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Jun 06 2014
Jun 06 2014
Vodafone reveals existence of secret wires that allow state surveillance
Juliette Garside, The Guardian
Thursday 5 June 2014
The company said wires had been connected directly to its network and those of other telecoms groups, allowing agencies to listen to or record live conversations and, in certain cases, track the whereabouts of a customer. Privacy campaigners said the revelations were a “nightmare scenario” that confirmed their worst fears on the extent of snooping.
Direct-access systems do not require warrants, and companies have no information about the identity or the number of customers targeted. Mass surveillance can happen on any telecoms network without agencies having to justify their intrusion to the companies involved.
Industry sources say that in some cases, the direct-access wire, or pipe, is essentially equipment in a locked room in a network’s central data centre or in one of its local exchanges or “switches”.
Vodafone is calling for all direct-access pipes to be disconnected, and for the laws that make them legal to be amended. It says governments should “discourage agencies and authorities from seeking direct access to an operator’s communications infrastructure without a lawful mandate”.
All states should publish annual data on the number of warrants issued, the company argues. There are two types – those for the content of calls and messages, and those for the metadata, which can cover the location of a target’s device, the times and dates of communications, and the people with whom they communicated.
For brevity, the Guardian has also used the term metadata to cover warrants for customer information such as name and address. The information published in our table covers 2013 or the most recent year available. A single warrant can target hundreds of individuals and devices, and several warrants can target just one individual. Governments count warrants in different ways and New Zealand, for example, excludes those concerning national security. While software companies like Apple and Microsoft have jumped to publish the number of warrants they receive since the activities of America’s NSA and Britain’s GCHQ came to light, telecoms companies, which need government licences to operate, have been slower to respond.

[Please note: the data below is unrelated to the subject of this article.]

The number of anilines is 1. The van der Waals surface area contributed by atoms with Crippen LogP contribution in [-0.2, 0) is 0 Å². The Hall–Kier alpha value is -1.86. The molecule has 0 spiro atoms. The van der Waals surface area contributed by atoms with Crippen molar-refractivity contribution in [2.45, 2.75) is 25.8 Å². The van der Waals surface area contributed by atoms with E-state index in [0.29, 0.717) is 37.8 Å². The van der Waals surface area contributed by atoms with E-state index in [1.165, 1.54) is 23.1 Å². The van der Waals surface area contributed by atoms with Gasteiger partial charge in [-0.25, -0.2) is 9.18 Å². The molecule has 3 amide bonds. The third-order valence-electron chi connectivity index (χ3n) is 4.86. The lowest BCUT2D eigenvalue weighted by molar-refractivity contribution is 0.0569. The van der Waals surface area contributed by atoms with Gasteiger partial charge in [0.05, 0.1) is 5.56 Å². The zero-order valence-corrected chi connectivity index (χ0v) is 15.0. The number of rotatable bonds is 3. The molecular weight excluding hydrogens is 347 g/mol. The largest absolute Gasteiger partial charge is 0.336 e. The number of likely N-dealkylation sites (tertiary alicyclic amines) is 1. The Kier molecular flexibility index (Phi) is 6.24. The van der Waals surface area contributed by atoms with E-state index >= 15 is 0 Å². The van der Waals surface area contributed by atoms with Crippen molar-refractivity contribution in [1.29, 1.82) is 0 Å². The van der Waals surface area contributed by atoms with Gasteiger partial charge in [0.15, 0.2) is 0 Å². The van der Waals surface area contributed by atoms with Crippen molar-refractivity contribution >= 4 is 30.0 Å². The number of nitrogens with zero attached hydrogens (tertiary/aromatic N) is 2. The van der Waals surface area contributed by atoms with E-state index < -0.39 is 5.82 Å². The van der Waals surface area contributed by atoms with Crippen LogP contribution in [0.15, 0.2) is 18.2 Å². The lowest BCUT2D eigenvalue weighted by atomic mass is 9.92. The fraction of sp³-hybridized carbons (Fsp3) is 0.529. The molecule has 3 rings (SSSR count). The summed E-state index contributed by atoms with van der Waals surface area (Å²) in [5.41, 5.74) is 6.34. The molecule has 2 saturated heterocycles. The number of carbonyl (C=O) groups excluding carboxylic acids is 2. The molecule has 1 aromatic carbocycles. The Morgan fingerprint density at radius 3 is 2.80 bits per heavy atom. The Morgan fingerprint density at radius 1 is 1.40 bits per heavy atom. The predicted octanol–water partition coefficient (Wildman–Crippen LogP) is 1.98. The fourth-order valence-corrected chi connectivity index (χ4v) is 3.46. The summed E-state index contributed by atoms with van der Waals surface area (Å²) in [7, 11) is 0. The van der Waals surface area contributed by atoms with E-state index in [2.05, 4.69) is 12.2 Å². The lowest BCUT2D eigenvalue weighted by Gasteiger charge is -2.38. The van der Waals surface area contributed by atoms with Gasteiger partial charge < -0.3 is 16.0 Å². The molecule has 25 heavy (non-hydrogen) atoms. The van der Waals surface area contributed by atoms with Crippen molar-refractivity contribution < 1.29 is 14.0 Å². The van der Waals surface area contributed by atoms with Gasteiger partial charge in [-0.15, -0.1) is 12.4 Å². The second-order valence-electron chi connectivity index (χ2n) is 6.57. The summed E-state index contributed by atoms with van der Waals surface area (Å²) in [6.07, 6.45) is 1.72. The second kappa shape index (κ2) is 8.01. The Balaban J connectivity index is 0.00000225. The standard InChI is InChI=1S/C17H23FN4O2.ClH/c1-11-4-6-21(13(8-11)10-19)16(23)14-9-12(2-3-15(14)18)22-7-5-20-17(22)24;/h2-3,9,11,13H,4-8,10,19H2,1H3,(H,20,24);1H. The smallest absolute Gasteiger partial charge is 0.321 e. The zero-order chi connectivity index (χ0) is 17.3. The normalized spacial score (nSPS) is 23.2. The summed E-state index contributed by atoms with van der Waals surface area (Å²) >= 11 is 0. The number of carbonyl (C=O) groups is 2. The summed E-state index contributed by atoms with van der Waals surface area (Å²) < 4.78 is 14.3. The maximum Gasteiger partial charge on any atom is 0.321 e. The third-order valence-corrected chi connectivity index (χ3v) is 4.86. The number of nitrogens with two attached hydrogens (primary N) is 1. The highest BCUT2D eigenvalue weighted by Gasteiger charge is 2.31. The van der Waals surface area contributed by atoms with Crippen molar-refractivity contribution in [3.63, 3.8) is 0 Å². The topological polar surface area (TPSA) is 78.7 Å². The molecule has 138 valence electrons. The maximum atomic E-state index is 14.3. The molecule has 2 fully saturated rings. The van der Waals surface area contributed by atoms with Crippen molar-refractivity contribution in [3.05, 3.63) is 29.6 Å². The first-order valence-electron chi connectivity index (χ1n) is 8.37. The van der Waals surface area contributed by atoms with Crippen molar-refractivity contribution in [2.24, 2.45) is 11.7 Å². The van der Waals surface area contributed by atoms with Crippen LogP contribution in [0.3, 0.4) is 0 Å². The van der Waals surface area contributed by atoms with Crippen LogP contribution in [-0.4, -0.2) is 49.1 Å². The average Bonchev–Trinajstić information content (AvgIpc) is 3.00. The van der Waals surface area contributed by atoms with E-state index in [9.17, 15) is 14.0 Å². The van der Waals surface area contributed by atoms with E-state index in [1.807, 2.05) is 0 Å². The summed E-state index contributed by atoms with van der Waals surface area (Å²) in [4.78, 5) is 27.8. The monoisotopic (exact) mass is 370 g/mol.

Vodafone Reveals Government Agencies Have Direct Access To Its Network Around The World, No Warrants Required
by Glyn Moody, TechDirt
Fri, Jun 6th 2014
The Guardian story has lots of new information, and is well-worth reading. It includes a table that shows the number of warrants issued last year for legal interception of content, on a country-by-country basis. There are some surprises here — for example, the fact that the Australian government issued 685,757 warrants for metadata, which is even more than the UK’s 514,608 warrants, despite the fact that Australia has well under half the population of the UK. There are other fascinating details in the Vodafone Law Enforcement Disclosure Report itself. For example, it contains this explanation about what exactly a warrant might encompass these days:
Each warrant can target any number of different subscribers. It can also target any number of different communications services used by each of those subscribers and — in a modern and complex all-IP environment — it can also target multiple devices used by each subscriber to access each communications service. Additionally, the same individual can be covered by multiple warrants: for example, more than one agency or authority may be investigating a particular individual. Furthermore, the legal framework in some countries requires agencies and authorities to obtain a new warrant for each target service or device, even if those services or devices are all used by the same individual of interest. Note that in the majority of countries, warrants have a time-limited lifespan beyond which they must either be renewed or allowed to lapse.
As people’s digital lives grow more complex and the number of communications devices and services used at home and work on a daily basis continues to increase, the ratio of target devices and services accessed to warrants issued will continue to increase. To illustrate this with a hypothetical example:
a single warrant targets 5 individuals;
each individual subscribes to an average of eight different communications services provided by up to eight different companies: a landline phone line, a mobile phone, two email accounts, two social networking accounts and two “cloud”; storage accounts; and
each individual owns, on average, two communications devices fitted with a SIM card (a smartphone and a tablet) in addition to a landline phone and a laptop.